The Senate voted 60-37 Tuesday to advance a bill to reinstate unemployment benefits to more than 1 million Americans who lost the jobless insurance last month.
The extension to unemployment benefits was a casualty of December budget negotiations, but Senate Majority Leader Harry Reid, D-Nev., vowed to resume debate in the new year, and President Barack Obama has since called on lawmakers to greenlight the "vital economic lifeline."
Along with calls for raising the minimum wage — which polls show most Americans support — extending unemployment benefits could become a key part of Democratic talking points in advance of the midterm elections set for November.
The payments stopped on Dec. 28 and Democrats, led by Obama, are pushing hard to revive them. The issue is perceived to be vital to many of the party's core voters, who could be crucial in low-turnout, midterm elections.
And Democrats have left little doubt that they will use any Republican opposition to unemployment benefits as a political cudgel.
As pressure mounts, some are seeking a bipartisan compromise.
The bill would extend the benefits for threen months and would provide $6.5 billion to extend unemployment payments to 1.3 million Americans.
Supporters of an extension say the benefits, officially known as Emergency Unemployment Compensation (EUC), can be lifesaving for the long-term unemployed.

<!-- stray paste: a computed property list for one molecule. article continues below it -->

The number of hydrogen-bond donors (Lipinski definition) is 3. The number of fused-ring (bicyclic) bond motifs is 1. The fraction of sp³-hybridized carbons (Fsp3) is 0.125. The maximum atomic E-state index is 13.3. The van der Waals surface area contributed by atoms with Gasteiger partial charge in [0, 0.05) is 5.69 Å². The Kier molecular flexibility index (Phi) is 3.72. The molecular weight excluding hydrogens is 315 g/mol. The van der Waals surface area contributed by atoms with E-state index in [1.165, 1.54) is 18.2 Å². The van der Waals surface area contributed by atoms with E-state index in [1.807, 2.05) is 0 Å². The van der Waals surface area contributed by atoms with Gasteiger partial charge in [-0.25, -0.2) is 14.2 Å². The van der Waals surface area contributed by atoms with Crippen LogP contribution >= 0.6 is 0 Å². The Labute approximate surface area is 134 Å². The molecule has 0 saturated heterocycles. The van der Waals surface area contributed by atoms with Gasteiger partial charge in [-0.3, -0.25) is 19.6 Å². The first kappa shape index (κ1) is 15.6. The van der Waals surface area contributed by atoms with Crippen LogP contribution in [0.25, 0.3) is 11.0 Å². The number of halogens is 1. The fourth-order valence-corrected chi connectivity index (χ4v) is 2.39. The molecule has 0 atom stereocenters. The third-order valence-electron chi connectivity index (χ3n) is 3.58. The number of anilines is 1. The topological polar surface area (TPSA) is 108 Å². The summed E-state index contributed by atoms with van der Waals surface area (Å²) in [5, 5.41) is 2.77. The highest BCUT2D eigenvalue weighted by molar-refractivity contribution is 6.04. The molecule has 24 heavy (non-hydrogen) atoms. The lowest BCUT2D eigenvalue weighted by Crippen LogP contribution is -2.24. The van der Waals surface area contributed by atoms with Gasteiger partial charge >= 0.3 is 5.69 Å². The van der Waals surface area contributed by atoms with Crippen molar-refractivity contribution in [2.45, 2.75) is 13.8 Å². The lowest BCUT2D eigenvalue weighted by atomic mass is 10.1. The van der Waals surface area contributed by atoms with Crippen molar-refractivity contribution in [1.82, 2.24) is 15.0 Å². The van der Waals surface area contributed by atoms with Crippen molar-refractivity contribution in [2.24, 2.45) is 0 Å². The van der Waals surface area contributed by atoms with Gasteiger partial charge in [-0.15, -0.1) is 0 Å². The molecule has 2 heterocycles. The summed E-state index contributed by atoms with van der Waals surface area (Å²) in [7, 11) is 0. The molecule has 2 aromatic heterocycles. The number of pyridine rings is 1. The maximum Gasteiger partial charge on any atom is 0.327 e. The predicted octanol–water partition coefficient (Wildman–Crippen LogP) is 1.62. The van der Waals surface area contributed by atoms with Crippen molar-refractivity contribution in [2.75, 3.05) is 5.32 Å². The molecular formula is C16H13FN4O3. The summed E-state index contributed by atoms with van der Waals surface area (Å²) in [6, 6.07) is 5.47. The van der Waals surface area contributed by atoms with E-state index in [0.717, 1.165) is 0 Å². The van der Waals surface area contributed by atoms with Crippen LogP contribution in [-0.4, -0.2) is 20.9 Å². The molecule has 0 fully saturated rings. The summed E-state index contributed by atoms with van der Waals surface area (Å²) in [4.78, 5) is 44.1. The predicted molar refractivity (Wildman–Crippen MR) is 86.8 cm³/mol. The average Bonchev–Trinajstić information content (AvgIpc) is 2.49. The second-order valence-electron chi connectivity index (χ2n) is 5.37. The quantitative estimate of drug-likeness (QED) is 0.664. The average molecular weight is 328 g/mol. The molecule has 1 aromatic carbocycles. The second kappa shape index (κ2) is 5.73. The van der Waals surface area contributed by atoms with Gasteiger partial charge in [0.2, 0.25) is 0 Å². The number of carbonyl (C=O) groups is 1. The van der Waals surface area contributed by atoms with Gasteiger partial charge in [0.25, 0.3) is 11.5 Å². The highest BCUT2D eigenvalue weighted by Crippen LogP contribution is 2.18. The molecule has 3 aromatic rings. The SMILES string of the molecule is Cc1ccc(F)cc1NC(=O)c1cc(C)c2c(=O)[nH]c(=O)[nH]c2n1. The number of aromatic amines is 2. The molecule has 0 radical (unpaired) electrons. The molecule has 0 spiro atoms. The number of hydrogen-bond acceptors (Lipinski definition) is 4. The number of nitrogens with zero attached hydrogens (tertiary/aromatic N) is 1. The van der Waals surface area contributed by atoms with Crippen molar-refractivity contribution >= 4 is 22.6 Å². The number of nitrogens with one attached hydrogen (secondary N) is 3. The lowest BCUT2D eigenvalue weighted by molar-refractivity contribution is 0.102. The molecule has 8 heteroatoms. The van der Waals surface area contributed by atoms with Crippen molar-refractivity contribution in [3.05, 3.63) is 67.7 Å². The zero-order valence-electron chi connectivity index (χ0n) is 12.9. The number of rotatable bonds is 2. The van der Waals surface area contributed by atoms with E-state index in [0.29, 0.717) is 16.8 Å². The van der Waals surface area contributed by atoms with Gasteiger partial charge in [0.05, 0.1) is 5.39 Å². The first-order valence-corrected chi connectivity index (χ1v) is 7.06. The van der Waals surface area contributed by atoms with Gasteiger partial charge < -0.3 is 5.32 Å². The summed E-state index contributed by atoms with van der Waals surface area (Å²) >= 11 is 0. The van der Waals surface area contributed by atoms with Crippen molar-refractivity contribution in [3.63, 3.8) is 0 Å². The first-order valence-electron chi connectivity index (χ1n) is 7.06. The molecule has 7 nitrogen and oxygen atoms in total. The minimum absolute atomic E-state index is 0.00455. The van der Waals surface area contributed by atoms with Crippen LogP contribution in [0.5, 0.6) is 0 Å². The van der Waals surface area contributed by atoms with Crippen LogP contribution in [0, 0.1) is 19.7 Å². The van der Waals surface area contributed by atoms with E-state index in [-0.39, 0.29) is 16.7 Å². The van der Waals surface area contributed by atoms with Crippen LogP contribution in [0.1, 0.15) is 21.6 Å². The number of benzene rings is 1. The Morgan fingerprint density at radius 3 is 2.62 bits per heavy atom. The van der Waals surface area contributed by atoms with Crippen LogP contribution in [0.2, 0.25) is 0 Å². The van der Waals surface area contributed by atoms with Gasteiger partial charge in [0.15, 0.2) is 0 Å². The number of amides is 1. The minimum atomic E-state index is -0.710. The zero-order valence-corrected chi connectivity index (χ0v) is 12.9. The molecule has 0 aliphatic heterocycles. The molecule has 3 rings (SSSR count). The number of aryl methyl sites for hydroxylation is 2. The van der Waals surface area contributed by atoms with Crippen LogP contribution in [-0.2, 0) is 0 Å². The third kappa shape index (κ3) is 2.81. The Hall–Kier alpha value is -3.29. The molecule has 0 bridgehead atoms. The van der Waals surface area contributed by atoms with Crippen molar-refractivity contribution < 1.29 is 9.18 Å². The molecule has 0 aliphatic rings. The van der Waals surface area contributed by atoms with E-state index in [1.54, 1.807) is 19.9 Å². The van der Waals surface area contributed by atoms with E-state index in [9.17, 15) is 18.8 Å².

"These workers, who are among the 4.1 million Americans still looking for work after six months or more of trying, are stretched to the limit financially. In many cases, EUC benefits are their only source of steady income," according to the National Employment Law Project (PDF).
The funds have also helped keep hundreds of thousands of children out of poverty, NELP reports.
The Economic Policy Institute, a left leaning think tank, stresses that failing to extend the benefits will cause more job woes.
"In no other economic downturn has Congress let an extended benefits program expire with so many long-term unemployed," Dan Crawford, an EPI spokesman, told Al Jazeera. "Moreover, letting these benefits expire will cost 310,000 jobs, since the unemployed will have less money to spend in the economy. It simply does not make economic sense to let the program expire."
Both the Democratic and Republican parties have failed to agree on much in Congress of late. But with the national unemployment average hovering around 7 percent, the parties have moved closer to a bipartisan compromise.
"Some Republicans oppose the bill on philosophical grounds. Democrats are going to have to get five Republicans on board with them," Al Jazeera's Washington correspondent Libby Casey reported from Washington.
Sen. Chuck Schumer, D-N.Y., and Republican Sen. Rand Paul of Kentucky squared off about unemployment benefits Sunday on ABC's "This Week."
Paul argued that the benefits help contribute to joblessness.
"I'm not against having unemployment insurance. I do think, though, that the longer you have it, it provides disincentive to work and there are many studies that indicate this. So we have to figure jobs that keep people from becoming unemployed," Paul said.
Schumer shot back by saying unemployment benefits aren't generous enough to keep people from looking for jobs.
"I think it's a little insulting, a bit insulting to American workers when Rand Paul says that unemployment insurance is a disservice. They want to work. They don't want unemployment benefits. They're just hanging on with unemployment benefits," Schumer said.
Some Republicans oppose the bill on more practical grounds than philosophical ones, arguing there isn't a clear source of funding for the extension. Democrats counter by arguing that the benefits fall under emergency funding category.